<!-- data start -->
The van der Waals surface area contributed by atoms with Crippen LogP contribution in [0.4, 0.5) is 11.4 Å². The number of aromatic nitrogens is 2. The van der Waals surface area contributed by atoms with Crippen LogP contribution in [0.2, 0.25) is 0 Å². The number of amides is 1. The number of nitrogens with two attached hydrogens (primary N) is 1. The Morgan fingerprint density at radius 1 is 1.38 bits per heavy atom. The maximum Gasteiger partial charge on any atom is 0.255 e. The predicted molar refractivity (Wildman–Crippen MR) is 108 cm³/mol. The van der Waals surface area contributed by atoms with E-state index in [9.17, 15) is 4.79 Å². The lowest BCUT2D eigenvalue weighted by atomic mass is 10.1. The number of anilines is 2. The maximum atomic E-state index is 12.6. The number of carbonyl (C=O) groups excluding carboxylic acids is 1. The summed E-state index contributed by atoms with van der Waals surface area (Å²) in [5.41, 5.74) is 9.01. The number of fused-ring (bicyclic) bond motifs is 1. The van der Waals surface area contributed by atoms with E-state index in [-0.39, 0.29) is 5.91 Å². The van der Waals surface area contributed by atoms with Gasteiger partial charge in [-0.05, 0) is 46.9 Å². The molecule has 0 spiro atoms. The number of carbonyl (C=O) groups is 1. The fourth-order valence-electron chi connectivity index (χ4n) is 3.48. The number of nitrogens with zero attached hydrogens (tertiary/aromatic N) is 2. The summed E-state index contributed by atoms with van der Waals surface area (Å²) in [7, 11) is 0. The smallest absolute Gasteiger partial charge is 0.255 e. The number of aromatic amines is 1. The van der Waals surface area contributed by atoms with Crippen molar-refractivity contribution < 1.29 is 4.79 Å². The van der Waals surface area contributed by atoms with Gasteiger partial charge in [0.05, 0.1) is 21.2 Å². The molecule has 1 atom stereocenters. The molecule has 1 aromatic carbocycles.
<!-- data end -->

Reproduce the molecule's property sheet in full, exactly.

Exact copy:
The van der Waals surface area contributed by atoms with Crippen LogP contribution in [0.4, 0.5) is 11.4 Å². The number of aromatic nitrogens is 2. The van der Waals surface area contributed by atoms with Crippen LogP contribution in [0.2, 0.25) is 0 Å². The number of amides is 1. The number of nitrogens with two attached hydrogens (primary N) is 1. The Morgan fingerprint density at radius 1 is 1.38 bits per heavy atom. The maximum Gasteiger partial charge on any atom is 0.255 e. The predicted molar refractivity (Wildman–Crippen MR) is 108 cm³/mol. The van der Waals surface area contributed by atoms with E-state index in [9.17, 15) is 4.79 Å². The lowest BCUT2D eigenvalue weighted by atomic mass is 10.1. The number of anilines is 2. The maximum atomic E-state index is 12.6. The number of carbonyl (C=O) groups excluding carboxylic acids is 1. The summed E-state index contributed by atoms with van der Waals surface area (Å²) in [5.41, 5.74) is 9.01. The number of fused-ring (bicyclic) bond motifs is 1. The van der Waals surface area contributed by atoms with E-state index in [-0.39, 0.29) is 5.91 Å². The van der Waals surface area contributed by atoms with Gasteiger partial charge in [-0.05, 0) is 46.9 Å². The molecule has 0 spiro atoms. The number of carbonyl (C=O) groups is 1. The fourth-order valence-electron chi connectivity index (χ4n) is 3.48. The number of nitrogens with zero attached hydrogens (tertiary/aromatic N) is 2. The summed E-state index contributed by atoms with van der Waals surface area (Å²) in [7, 11) is 0. The smallest absolute Gasteiger partial charge is 0.255 e. The number of aromatic amines is 1. The van der Waals surface area contributed by atoms with Crippen molar-refractivity contribution < 1.29 is 4.79 Å². The van der Waals surface area contributed by atoms with Gasteiger partial charge in [0.05, 0.1) is 21.2 Å². The molecule has 1 atom stereocenters. The molecule has 1 aromatic carbocycles.